917 Douglas Street – map
Angelino Heights – originally spelled Angeleno Heights, with an ‘e’ – was first developed by two men: William W. Stilson and Everett E. Hall. Having bought the land from Victor Beaudry and his partners (Victor Heights was right next door), the duo filed for subdivision on March 19, 1886. Stilson would be the money man while promotion would be Hall’s territory. Stilson built his thirty-room mansion on the northwest corner of East Edgeware Road and Carroll Avenue. It’s still there, too, but a modernization from half a century ago has rendered the home unrecognizable. Hall and his wife, Nellie, initially moved into a place close by on Edgeware, but very soon after settled into this house on Douglas Street (then called Waters Street). Unlike the Stilson mansion, it remains much more authentic (if in need of a paint job) and is Los Angeles Historic-Cultural Monument No. 216.
Hall, from Ionia, Michigan, was an attorney and president of the Los Angeles and Pacific Railway Company. When he moved to this future landmark his estate stretched from Kellam to Edgeware. Included on the property was Hall’s carriage house. Though still in the same spot, the carriage house now belongs to 1417 Kellam Avenue around the corner. It’s HCM No. 166.
From L.A.’s Department of City Planning website.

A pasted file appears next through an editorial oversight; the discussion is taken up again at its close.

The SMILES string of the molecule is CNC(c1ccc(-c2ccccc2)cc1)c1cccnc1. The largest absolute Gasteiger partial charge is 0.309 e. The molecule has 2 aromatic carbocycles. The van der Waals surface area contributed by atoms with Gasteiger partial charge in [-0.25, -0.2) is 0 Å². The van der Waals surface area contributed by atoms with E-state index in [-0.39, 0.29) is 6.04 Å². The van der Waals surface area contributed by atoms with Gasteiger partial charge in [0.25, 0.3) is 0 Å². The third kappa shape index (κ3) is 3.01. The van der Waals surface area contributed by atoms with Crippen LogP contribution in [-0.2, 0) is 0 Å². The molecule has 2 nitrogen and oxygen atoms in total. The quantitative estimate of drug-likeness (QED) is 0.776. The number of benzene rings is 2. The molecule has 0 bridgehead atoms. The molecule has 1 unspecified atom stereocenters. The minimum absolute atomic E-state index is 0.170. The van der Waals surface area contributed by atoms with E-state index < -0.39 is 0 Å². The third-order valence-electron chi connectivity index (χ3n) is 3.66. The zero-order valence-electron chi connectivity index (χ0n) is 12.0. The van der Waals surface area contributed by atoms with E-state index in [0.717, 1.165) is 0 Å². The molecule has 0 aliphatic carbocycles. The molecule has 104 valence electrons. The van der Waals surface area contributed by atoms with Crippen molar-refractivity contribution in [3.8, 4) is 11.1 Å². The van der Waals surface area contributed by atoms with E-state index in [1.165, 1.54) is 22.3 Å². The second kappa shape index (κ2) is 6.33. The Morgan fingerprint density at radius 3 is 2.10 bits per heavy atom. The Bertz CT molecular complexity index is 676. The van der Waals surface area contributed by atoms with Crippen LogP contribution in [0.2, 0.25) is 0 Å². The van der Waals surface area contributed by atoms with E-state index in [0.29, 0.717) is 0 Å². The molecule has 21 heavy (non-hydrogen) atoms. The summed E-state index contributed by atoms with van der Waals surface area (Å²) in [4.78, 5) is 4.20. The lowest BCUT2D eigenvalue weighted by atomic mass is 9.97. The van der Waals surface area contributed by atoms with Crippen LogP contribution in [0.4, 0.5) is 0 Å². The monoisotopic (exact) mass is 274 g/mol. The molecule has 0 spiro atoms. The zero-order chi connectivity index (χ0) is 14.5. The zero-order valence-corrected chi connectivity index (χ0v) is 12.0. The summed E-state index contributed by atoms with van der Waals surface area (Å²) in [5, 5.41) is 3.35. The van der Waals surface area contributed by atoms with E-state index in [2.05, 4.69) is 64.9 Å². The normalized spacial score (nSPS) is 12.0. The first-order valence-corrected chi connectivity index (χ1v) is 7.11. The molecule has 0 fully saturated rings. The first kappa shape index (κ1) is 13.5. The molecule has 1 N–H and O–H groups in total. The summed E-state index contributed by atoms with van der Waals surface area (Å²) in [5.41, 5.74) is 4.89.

The two-story house is Eastlake in design and features an Oriental fret pattern along with its L-shaped porch. And if posting the year of construction on the side of your home were a law in L.A., it’d make things a whole lot easier for bloggers who list the year of construction on the line after the address.
Hall fell on hard times shortly after moving into the house. He began selling off chunks of his property, then the home itself. Subsequent residents of 917 Douglas included members of the Heim Brewing Company’s Heim family (another Heim, Ferdinand, owned HCM No. 77 nearby on Carroll Avenue), future Glendale bigshots Leslie C. Brand and Daniel Campbell, and Ida Millard, sister of Everett Hall and widow of Spencer Millard, Lt Governor of California (also from Ionia, Michigan). And a contemporary city directory tells us widows Amelia M. Knox and Helen Marmion were living there in 1915.
Some more information with which to stymie your enemies: besides through the city landmark, Everett Hall and his family live on through a few street names in and around Angelino Heights. Allison Avenue is named for Hall’s younger brother, and Marion Avenue for a daughter who died in infancy. And there’s nearby Everett Place, Everett Street, and Everett Park. (Wallace and Carroll took the names of Stilson sons.)
“Spencer C. Millard Dead: A Farmer’s Son Who Became California’s Lieutenant Governor.” The New York Times; Oct. 26, 1895, p. 9
Los Angeles City Directory 1915 Los Angeles Directory Company, Los Angeles, CA
Morales, T.M. “Neighborhood ‘Dandy’ now Disguised ‘Victorian’” Parkside Journal Oct 3, 1979, p. 1
An Album of Significant Homes in Century-Old Angelino Heights 1987 The Carroll Avenue Restoration Foundation
Morales, Tom Angelino Heights Preservation Plan – Section 4.1 History of Angelino Heights; June 10, 2004 p .9
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